Jury:

Antoine O. BERTHET  Directeur de thèse  CS – L2S CNRS UMR 8506 - Gif sur Yvette
Alister BURR  Examinateur  University of York – UK
Jean-Pierre CANCES  Rapporteur  XLIM CNRS UMR 7252 - Limoges
Pierre DUHAMEL  Examinateur  L2S CNRS UMR 8506 – Gif sur Yvette
Florian KALTENBERGER  Rapporteur  Rapporteur, Eurecom - Biot
Soon Xin NG (Michael)  Examinateur  University of Southampton - UK
Raphaël VISOZ  Co-directeur de thèse  Orange Labs – Issy les Moulineaux

Control of Fuel Cell Hybrid Power Systems

Séminaire le 9 Mai 2016, 15h00 à CentraleSupelec (Gif-sur-Yvette) Salle du conseil du L2S - B4.40
Prof. Jian Chen, College of Control Science and Engineering, Zhejiang University, Hangzhou, China


with the environment and energy crisis worsening, fuel cells have shown significant potential as an alternative energy conversion device with high efficiency and low environmental impact. In particular, Fuel cells are promising for new energy automotive applications. Fuel cell hybrid power systems usually include fuel cells and lithium-Ion batteries. In this presentation, I will talk about control of fuel cell systems, SOC Estimation of Lithium-Ion Batteries, and adaptive control strategies of fuel cell/battery hybrid power systems.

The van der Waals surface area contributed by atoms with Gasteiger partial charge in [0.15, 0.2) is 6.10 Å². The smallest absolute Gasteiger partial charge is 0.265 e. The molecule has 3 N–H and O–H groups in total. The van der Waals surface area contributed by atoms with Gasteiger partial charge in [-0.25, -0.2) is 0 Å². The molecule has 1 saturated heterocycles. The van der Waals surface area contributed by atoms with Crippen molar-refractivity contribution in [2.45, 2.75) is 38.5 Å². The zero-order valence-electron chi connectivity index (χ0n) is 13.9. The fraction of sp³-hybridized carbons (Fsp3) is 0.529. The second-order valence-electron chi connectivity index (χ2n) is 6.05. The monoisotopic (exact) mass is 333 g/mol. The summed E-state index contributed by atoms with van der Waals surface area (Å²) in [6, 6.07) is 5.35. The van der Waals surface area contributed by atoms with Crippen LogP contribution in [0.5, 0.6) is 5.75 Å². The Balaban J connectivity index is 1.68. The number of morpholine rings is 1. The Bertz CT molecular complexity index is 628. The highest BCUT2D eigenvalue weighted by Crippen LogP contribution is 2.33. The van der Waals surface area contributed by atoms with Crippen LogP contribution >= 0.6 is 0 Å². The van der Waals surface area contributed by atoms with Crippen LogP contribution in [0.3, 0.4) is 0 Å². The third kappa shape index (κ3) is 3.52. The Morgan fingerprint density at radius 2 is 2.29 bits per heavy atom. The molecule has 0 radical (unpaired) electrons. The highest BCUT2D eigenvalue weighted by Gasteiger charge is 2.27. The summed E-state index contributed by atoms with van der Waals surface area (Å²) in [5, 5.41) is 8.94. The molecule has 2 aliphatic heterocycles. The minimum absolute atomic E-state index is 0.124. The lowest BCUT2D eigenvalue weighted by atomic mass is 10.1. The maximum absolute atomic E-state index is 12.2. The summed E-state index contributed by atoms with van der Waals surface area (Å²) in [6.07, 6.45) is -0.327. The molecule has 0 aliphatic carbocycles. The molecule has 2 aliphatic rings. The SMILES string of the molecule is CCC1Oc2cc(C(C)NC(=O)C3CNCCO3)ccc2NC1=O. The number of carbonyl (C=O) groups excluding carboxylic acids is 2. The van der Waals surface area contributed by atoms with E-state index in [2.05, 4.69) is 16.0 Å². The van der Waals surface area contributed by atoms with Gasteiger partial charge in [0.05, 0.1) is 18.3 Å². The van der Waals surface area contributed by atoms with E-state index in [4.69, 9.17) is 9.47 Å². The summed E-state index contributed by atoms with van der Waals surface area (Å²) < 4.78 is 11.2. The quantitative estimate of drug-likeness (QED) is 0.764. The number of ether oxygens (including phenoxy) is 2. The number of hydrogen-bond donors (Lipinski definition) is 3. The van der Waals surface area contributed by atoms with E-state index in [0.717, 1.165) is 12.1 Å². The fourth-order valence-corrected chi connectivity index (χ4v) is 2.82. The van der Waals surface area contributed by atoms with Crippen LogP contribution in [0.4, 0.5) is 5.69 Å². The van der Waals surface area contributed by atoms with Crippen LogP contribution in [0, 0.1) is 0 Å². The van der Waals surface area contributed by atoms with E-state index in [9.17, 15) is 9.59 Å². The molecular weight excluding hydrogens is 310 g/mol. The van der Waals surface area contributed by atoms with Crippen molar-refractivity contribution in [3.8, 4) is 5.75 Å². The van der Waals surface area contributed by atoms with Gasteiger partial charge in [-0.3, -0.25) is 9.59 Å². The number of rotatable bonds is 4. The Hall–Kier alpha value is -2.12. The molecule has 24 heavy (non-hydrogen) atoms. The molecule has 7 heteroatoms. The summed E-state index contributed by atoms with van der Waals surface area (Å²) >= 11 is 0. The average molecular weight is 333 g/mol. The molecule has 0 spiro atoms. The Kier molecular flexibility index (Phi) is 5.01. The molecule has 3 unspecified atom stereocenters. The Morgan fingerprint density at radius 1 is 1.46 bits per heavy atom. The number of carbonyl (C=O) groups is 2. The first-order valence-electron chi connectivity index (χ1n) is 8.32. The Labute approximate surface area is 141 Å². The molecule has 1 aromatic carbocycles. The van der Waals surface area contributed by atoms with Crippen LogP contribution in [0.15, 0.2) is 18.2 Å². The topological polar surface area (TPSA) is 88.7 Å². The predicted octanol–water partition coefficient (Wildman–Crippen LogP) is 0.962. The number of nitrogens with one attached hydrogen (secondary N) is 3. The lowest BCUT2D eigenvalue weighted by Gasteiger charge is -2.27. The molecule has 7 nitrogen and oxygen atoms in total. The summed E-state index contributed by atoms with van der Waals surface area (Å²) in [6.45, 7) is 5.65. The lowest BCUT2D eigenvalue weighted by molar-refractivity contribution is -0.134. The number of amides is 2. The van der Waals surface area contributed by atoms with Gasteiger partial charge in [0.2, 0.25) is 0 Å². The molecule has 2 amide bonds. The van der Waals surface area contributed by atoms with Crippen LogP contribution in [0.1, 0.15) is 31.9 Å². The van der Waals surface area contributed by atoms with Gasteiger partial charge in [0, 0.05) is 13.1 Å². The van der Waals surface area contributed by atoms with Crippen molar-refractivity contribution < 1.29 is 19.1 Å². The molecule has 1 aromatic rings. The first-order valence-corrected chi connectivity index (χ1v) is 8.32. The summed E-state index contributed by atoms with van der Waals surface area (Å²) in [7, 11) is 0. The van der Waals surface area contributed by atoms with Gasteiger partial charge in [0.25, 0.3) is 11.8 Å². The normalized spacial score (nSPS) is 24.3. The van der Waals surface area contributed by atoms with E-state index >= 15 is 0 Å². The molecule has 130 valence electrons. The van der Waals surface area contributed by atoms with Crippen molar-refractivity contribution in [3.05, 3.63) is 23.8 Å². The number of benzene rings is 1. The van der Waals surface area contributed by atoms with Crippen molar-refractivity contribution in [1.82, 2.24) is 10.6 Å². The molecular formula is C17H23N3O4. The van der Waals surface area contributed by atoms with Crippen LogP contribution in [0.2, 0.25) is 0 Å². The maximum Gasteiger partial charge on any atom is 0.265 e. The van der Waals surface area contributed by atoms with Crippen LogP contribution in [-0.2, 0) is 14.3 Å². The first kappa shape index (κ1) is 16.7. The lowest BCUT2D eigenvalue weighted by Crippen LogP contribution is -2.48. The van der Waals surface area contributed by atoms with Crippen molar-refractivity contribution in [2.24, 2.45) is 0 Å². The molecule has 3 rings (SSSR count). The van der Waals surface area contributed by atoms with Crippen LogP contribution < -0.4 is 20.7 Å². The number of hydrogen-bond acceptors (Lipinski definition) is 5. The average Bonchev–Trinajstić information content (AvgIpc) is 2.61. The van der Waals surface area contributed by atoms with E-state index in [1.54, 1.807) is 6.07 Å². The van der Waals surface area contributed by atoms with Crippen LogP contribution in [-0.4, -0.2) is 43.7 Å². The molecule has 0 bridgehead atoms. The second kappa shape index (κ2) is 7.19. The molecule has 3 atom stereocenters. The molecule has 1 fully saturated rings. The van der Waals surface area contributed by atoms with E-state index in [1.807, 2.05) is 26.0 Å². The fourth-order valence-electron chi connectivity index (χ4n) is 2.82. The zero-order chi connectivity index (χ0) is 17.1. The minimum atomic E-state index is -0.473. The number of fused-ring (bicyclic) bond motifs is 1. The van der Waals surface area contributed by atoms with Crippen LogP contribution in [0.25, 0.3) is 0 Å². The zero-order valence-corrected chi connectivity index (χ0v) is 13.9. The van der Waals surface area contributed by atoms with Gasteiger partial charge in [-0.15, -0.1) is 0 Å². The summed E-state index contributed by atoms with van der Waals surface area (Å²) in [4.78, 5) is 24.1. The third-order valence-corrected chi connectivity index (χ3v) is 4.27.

Biography: Jian Chen (M’06-SM’10) received the B.E. and M.E. degrees from Zhejiang University, Hangzhou, China, in 1998 and 2001, respectively, and the Ph.D. degree from Clemson University, South Carolina, USA, in 2005. From 2006 to 2008, he was as a research fellow working on fuel cell modeling and ­control at the University of Michigan, Ann Arbor, MI, USA. He joined IdaTech LLC, Oregen, USA, working on fuel cell back power systems and Proterra Inc., South Carolina, USA, working on the National Fuel Cell Bus Program, in 2008 and 2012, respectively. In 2013, he joined the Department of Control Science and Engineering, Zhejiang University, Hangzhou, China. Dr. Chen is currently a professor with the College of Control Science and Engineering, Zhejiang University, Hangzhou, China. He has been supported by the Chinese Recruitment Program of Global Youth Experts since 2012 and received the Major Program of National Natural Science Foundation of China on Modeling and Control of Fuel Cell vehicles in 2014. His research interests include fuel cell modeling and control, battery management, visual servo techniques, and nonlinear control.